Flat Bottom Boat Stability

Discussion in 'Stability' started by Jeep8499, Dec 5, 2013.

  1. Jeep8499
    Joined: Dec 2013
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    Jeep8499 New Member


    I am an engineering student studying in the mechanical concentration. As part of a project, I am trying to design a small aluminum flat bottom boat (roughly 14' long by 5' wide).

    I would like to perform some calculations on my design with regard to stability. I have had no experience in this area, however, I'm more than willing to read and learn. Specifically, what I'd like to calculate is how much the boat will tip if a person inside the boat shifts from the center of the boat to the very edge of the side of the boat. I'd then like to know how this relates to the width of the boat.

    Can anyone tell me what type of calculations I need to do or point me in the right direction? I've done some reading with regard to stability, but haven't found any clear-cut relationships for this type of calculation. Is this just far more involved that what I'm expecting?
  2. Ad Hoc
    Joined: Oct 2008
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    Ad Hoc Naval Architect

    Hi Jeep8499

    Welcome to the forum.

    What your asking whilst is easy enough for a naval architect is a bit beyond you at this stage since there is a lot of background reading required first, and you would be asking more Qs with each reply. However, I can recommend a very good book with shall assist you:

    "Introduction to Naval Architecture" by EC Tupper.
  3. Saqa
    Joined: Oct 2013
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    Saqa Senior Member

    Hey mate, check out the freeware called hulls. Allows you to enter different weights and angles for heel calculations and righting moments
  4. philSweet
    Joined: May 2008
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    philSweet Senior Member

    If you just need an estimate, or if you are just trying to get a handle on the important variables, that can be done quite easily. It quickly gets complicated if you allow the boat six degrees of freedom and start shifting loads. It is easier still if you assume small angles of heel, but better not to, at least for the first few calcs.

    If you make the assumption that the boat is only going to roll about it's fore-aft axis, things are a lot more manageable and the problem can be worked out on graph paper in an evening. The info below makes this assumption and several others.

    I would recommend that you look at the mindship cross-section on paper and get the method sorted in your head. Then switch to excel and repeat the calculations at each of ten stations along the boat. Then combine these.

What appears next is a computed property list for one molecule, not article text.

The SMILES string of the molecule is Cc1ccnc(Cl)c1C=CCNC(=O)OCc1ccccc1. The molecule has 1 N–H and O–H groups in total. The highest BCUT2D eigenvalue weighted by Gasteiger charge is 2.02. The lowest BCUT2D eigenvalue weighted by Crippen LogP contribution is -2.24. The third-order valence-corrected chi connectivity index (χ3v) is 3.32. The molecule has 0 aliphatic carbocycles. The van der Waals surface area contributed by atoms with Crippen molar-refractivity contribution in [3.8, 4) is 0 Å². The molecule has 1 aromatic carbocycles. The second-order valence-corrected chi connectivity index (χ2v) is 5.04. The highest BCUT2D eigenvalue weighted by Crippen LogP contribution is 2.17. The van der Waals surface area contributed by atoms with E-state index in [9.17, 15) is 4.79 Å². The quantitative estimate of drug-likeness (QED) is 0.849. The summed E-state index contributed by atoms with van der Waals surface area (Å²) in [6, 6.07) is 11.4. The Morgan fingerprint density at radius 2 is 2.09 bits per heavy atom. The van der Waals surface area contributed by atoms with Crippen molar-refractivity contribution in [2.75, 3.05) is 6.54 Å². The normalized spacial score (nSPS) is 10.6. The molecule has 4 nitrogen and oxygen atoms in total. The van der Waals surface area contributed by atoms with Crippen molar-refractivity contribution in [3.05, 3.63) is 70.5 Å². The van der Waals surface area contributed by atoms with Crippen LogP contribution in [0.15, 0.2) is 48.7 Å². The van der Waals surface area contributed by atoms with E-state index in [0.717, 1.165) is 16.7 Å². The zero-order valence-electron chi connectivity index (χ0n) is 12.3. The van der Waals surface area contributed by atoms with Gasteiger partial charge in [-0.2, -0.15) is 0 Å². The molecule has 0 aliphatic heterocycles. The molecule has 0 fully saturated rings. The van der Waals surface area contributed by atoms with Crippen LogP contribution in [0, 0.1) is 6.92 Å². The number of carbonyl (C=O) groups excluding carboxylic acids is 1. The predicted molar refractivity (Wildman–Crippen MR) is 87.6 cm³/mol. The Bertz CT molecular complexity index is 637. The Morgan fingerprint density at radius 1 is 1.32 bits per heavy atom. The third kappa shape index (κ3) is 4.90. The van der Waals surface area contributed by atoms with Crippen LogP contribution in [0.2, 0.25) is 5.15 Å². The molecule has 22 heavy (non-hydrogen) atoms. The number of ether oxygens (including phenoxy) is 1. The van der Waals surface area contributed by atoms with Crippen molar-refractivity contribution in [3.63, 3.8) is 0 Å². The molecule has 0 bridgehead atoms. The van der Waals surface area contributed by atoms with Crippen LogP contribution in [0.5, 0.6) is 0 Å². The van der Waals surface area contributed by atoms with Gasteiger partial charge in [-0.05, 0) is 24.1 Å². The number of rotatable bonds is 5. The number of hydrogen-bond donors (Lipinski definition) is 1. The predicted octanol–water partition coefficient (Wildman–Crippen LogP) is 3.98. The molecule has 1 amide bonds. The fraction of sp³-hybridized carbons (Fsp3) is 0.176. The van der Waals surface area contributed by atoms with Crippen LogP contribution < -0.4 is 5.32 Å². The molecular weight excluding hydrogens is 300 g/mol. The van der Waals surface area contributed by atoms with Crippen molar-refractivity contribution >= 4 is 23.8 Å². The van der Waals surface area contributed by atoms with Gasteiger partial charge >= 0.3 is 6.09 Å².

You need the weight of the empty boat and it's center of gravity.
    You need the weight of the occupant and their center of gravity.
    Locate the fore-aft position of the occupant and get the boat floating level such that the longitudinal center of buoyancy (CoB) of the boat is in line with the total center of gravity (CoG).

    Now you can roll the midship at constant displacement and calculate the righting moment for several angles of heel. It is well worth the effort at some point to write a spreadsheet that does this. It is a bit time consuming though if you have, say, fifty beam offsets from keel to chine at each fore-aft station. You have to accurately match the displacement each time.

    The usual way to look at the problem is to figure the heeling torque that the load induces, and calculate the angle that produces the required righting moment. If the heeling torque depends on the angle of heel, like it would in a small boat, then an iteration may be required. Work it all out as algebra first for a simple block so you can see the dependency on weights and dimensions. Numerically, for a spread sheet implementation, the surveyors' method of area and moment calcs works well. If the occupant is assumed to be standing, you need an expression that relates the CG of the occupant to the CG of the boat as a function of beam, draft, and angle of heel. Basically, a standing person's weight allways passes vertically though their feet, so this simplifies things a bit.

    When you have a first cut, check to see if the longitudinal CoB has changed as a result of the boat healing. You may have to make a small correction for that and reiterate. This can all be done grapically by counting squares inside a large picture of the section shapes of the boats as well.
  5. Mr Efficiency
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    Mr Efficiency Senior Member

    The simplest way would be assume the boat is an open rectangular box, and work from the standpoint that the centre of gravity is on the same vertical line as the centre of buoyancy, at equilibrium. Better still, start by heeling the boat just enough so that one side just leaves the water, you'll be left with a nice triangle it is easy to find the geometric centre of !

  6. Petros
    Joined: Oct 2007
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    Petros Senior Member

    welcome to the forum Jeep,

    there is lots of free ware boat design software that would do this calculation for you but I think it would be more impressive if you do the calculation by hand or with an Excel spread sheet that you write yourself.

    All you need to determine from your description is the static angle of heel when the passenger is off to one side in one axis. this is a simple equation if you assume the hull is a simple rectangle, you are summing the moments around some point, like the center line. the weight of the volume of the water displaced, times the distance to the centroid is your righting moment, and the weight of the passenger times the distance to the center line must equal. A few trial error attempts to balance the forces should yield you the heel angle.
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